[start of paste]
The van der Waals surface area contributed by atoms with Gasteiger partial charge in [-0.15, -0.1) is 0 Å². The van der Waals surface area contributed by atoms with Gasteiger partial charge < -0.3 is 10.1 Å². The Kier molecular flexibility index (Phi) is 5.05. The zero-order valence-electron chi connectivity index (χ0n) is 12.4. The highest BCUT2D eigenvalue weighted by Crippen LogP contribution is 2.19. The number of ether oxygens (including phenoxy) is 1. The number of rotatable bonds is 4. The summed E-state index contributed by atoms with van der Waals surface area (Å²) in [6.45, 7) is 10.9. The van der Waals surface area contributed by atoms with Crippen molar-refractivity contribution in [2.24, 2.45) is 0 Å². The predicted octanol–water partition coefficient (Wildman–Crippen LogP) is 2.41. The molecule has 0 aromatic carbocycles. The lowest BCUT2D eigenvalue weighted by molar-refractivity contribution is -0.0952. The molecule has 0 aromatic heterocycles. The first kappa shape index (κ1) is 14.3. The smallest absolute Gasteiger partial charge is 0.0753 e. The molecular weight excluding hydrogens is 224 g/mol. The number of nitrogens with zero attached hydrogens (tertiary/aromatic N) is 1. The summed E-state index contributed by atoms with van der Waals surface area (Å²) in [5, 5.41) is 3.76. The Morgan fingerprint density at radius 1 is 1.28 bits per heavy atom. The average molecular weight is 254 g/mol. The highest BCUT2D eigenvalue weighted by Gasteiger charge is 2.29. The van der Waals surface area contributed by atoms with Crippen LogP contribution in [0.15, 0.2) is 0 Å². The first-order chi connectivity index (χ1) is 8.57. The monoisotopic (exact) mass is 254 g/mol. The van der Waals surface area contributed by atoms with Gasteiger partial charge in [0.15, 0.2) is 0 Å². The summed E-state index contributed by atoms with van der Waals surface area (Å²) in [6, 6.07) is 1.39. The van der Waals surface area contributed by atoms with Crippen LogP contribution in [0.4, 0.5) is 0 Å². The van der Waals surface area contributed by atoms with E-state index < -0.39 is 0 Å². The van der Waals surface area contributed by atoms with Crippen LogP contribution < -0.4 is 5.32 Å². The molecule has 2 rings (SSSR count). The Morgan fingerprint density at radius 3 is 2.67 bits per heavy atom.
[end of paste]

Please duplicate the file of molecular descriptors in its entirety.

The van der Waals surface area contributed by atoms with Gasteiger partial charge in [-0.15, -0.1) is 0 Å². The van der Waals surface area contributed by atoms with Gasteiger partial charge < -0.3 is 10.1 Å². The Kier molecular flexibility index (Phi) is 5.05. The zero-order valence-electron chi connectivity index (χ0n) is 12.4. The highest BCUT2D eigenvalue weighted by Crippen LogP contribution is 2.19. The number of ether oxygens (including phenoxy) is 1. The number of rotatable bonds is 4. The summed E-state index contributed by atoms with van der Waals surface area (Å²) in [6.45, 7) is 10.9. The van der Waals surface area contributed by atoms with Crippen molar-refractivity contribution in [2.24, 2.45) is 0 Å². The predicted octanol–water partition coefficient (Wildman–Crippen LogP) is 2.41. The molecule has 0 aromatic carbocycles. The lowest BCUT2D eigenvalue weighted by molar-refractivity contribution is -0.0952. The molecule has 0 aromatic heterocycles. The first kappa shape index (κ1) is 14.3. The smallest absolute Gasteiger partial charge is 0.0753 e. The molecular weight excluding hydrogens is 224 g/mol. The number of nitrogens with zero attached hydrogens (tertiary/aromatic N) is 1. The summed E-state index contributed by atoms with van der Waals surface area (Å²) in [5, 5.41) is 3.76. The Morgan fingerprint density at radius 1 is 1.28 bits per heavy atom. The average molecular weight is 254 g/mol. The highest BCUT2D eigenvalue weighted by Gasteiger charge is 2.29. The van der Waals surface area contributed by atoms with Crippen LogP contribution in [0.15, 0.2) is 0 Å². The first-order chi connectivity index (χ1) is 8.57. The monoisotopic (exact) mass is 254 g/mol. The van der Waals surface area contributed by atoms with Gasteiger partial charge in [0.15, 0.2) is 0 Å². The summed E-state index contributed by atoms with van der Waals surface area (Å²) in [6, 6.07) is 1.39. The van der Waals surface area contributed by atoms with Crippen LogP contribution in [0.4, 0.5) is 0 Å². The van der Waals surface area contributed by atoms with E-state index < -0.39 is 0 Å². The van der Waals surface area contributed by atoms with Crippen LogP contribution < -0.4 is 5.32 Å². The molecule has 2 rings (SSSR count). The Morgan fingerprint density at radius 3 is 2.67 bits per heavy atom.